SHAWNEE, Okla. (KFOR) – Students, both beginning and graduating, have taken a ceremonial walk on the OBU campus oval every year since 1915.
That was when workers finished Shawnee Hall, sparsely furnished, still on the bald prairie, but perfect for what would become the Bison mascot at Oklahoma Baptist University.
Retired professor John Parrish points out, “They picked bison because there were still buffalo wallows around on the campus.”
Parrish lost count of how many times he walked the same oval, on the original 60 acres the city of Shawnee gave the Oklahoma Baptist Convention to build a college.
“They met in classes downtown at 1st Baptist Church,” he says of the very first classes.
Parrish came from a newspaper job in 1964 to teach Journalism and Public Relations. Over the years, this place kind of grew on him.
“I think the collegiality, the friendship with faculty, and the dedication of the faculty,” he lists as reasons.
He had lots of jobs before finally retiring, from teacher to fundraiser, to sports announcer, even Interim President.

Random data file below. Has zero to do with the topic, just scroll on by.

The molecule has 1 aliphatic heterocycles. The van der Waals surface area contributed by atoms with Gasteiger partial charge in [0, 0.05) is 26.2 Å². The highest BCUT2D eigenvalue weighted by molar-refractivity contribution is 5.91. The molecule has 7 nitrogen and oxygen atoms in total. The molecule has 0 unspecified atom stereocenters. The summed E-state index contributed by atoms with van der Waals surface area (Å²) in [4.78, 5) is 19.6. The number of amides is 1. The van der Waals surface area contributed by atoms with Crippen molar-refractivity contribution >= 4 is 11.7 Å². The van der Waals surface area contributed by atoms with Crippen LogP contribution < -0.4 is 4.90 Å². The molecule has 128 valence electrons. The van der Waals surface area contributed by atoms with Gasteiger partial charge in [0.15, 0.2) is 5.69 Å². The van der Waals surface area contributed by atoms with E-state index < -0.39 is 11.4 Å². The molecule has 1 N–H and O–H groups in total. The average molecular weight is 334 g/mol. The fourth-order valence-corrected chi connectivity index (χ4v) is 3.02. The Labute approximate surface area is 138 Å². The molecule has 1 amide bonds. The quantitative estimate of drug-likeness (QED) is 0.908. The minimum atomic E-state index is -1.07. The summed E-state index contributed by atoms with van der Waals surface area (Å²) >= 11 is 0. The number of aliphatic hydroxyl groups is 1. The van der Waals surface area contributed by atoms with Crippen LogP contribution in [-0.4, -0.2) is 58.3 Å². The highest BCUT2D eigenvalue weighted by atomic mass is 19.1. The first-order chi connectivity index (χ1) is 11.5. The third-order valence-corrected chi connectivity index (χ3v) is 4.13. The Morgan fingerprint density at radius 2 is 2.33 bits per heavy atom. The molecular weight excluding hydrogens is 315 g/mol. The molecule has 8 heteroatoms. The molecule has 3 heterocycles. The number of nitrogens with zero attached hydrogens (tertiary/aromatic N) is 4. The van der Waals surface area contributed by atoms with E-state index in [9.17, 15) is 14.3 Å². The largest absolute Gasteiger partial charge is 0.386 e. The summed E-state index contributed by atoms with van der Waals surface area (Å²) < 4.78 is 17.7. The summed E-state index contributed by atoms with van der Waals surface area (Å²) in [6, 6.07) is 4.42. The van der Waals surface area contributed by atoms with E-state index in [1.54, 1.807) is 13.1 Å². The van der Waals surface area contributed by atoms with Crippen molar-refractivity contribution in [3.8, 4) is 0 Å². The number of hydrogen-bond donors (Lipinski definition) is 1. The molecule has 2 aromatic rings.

His term actually lasted about as long as OBU’s first president J.W. Carrol who retreated back across the Red River to Texas only a year after he took the job in 1911.
Parrish smiles, “I’ve covered a pretty broad side of the University.”
John knew some of those founders and he’s been around to see the place change and grow.
“It’s been very fulfilling and rewarding to be related to an institution like OBU,” he states.
Every February Bison, young and old, stop for a bit to think about the humble beginnings at OBU, the struggle to stay open in the beginning, then through a Depression, through wars, and two pandemics.
It took, “a lot of prayer meetings,” he admits, “a lot of sacrifices from original faculty.”
The Great Commandment and The Great Commision still hold sway here, just as the founders prayed they would.
OBU Founders day is February 9.
For more information about the university and its history, visit OBU’s website.
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